Coca-Cola Enterprises has been focusing its efforts on boosting low- and no-calorie options

Coca-Cola Enterprises has been focusing its efforts on boosting low- and no-calorie options

Coca-Cola Enterprises' (CCE) European merger will leave the unit less exposed to the potential introduction of sugar taxes and should improve sales prospects, analysts have said.

In the client notes that followed the company's full-year results last week, analysts hailed CCE's pending merger with the German unit of the Coca-Cola Co and Coca-Cola Iberian Partners, to form Coca-Cola European Parners (CCEP). As well as cost-savings related to synergies across the companies, they believe the merger could also shield CCE from the effects of sugar taxes in markets like the UK.

"We believe a potential tax (in the UK) is less of a risk for CCE (compared to competitors Britvic and AG Barr)," said analysts at Nomura. "Following the proposed CCEP merger, the UK will account for only circa 20% of total volumes."

Nomura estimates that around half of the company's UK portfolio is in low- or no-sugar, meaning a tax is likely to "affect CCEP volumes by under 0.5%".

The UK is not the only concern when it comes to taxes, but CCE has plenty of ammunition, according to CLSA analyst Caroline Levy. "Sugar is increasingly under scrutiny in Europe," she writes. "Belgium implemented a US$0.03/litre tax on sugary drinks in 2016 and UK regulators are considering a 10% to 20% tax." But, Levy notes, the Coca-Cola system is progressively highlighting low- and no-calorie options.

Coke Zero was a stand-out performer for the company in 2015, with volumes rising by 5% in the year. Then, there's the reformulation of Coke Life in the UK, where the amount of sugar in the brand extension is set to be reduced.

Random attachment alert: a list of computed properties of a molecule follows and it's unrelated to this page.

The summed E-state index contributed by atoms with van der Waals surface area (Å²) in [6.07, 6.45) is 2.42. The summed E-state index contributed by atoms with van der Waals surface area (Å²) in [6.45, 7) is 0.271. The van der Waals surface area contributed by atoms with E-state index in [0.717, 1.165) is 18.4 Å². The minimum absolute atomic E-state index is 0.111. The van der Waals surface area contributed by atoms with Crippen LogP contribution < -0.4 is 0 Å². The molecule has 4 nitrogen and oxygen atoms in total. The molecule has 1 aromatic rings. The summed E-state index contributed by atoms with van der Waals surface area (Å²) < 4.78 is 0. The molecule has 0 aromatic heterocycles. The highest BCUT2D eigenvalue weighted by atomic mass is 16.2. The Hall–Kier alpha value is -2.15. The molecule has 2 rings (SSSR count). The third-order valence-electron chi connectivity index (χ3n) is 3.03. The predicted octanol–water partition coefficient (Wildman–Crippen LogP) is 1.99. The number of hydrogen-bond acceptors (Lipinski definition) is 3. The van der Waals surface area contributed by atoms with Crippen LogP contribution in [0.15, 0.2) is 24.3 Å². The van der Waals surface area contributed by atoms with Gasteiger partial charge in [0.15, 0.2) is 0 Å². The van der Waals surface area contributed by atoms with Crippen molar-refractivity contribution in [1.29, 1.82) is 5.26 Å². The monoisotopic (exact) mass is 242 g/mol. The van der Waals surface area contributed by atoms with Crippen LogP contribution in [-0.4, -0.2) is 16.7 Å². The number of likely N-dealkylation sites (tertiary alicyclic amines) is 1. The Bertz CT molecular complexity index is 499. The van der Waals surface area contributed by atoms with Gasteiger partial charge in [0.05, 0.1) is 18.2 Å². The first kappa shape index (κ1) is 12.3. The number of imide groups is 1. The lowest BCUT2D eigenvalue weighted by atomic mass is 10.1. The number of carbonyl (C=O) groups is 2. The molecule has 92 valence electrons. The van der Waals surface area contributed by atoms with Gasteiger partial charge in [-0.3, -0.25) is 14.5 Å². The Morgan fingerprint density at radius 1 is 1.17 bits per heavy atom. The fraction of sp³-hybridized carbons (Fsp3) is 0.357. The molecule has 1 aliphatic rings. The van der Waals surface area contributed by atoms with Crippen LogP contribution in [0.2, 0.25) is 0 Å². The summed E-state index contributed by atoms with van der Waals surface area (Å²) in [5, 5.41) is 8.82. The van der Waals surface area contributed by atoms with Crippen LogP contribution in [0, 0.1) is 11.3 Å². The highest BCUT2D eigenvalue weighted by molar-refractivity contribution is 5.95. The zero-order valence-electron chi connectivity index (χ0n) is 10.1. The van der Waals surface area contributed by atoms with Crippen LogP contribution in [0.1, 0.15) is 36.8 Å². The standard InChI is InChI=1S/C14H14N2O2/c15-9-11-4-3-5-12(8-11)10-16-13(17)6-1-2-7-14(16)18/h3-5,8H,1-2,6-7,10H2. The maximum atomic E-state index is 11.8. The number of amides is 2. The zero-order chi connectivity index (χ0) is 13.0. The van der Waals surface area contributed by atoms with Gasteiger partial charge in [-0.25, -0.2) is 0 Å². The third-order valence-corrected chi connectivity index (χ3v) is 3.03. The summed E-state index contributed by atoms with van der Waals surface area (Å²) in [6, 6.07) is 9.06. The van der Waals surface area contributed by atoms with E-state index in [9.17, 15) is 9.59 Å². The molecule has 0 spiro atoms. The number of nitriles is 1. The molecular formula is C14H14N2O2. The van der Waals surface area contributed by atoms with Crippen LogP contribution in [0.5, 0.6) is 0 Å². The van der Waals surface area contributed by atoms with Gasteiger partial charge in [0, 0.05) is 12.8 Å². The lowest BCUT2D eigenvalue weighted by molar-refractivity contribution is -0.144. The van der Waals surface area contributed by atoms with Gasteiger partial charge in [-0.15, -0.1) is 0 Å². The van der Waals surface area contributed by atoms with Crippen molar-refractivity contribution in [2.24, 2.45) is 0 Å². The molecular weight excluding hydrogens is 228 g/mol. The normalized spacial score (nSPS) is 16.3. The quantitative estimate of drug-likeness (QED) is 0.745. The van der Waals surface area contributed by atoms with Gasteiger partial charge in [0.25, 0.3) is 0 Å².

Over-arching all of this is Coca-Cola's new one-brand strategy, which brings all four brand Coca-Cola varieties together under one global marketing campaign. 

While CCE flagged a "softer-than-expected consumer sector" in its latest set of results, this didn't come as a surprise to the market. In December, the company warned investors to expect full-year numbers that reflected a "difficult operating environment". CCE even said at the time that the headwinds would continue into 2016.

And yet, despite macro headwinds and regulatory concerns, CLSA's Levy remains upbeat on what the future holds for CCE. "We like CCE for the potential synergies and improved sales prospects from its proposed merger," she says.

SIG analyst Pablo Zuanic, however, is a little more subdued: "The combination of the ten CCE countries with Spain, Portugal, and Germany will certainly yield efficiencies," he says, "but we are doubtful if it will do much to improve lacklustre top-line trends,"

Is Zuanic right? The merger is expected to close in the second quarter of 2016, so it looks like we won't have to wait too long to find out.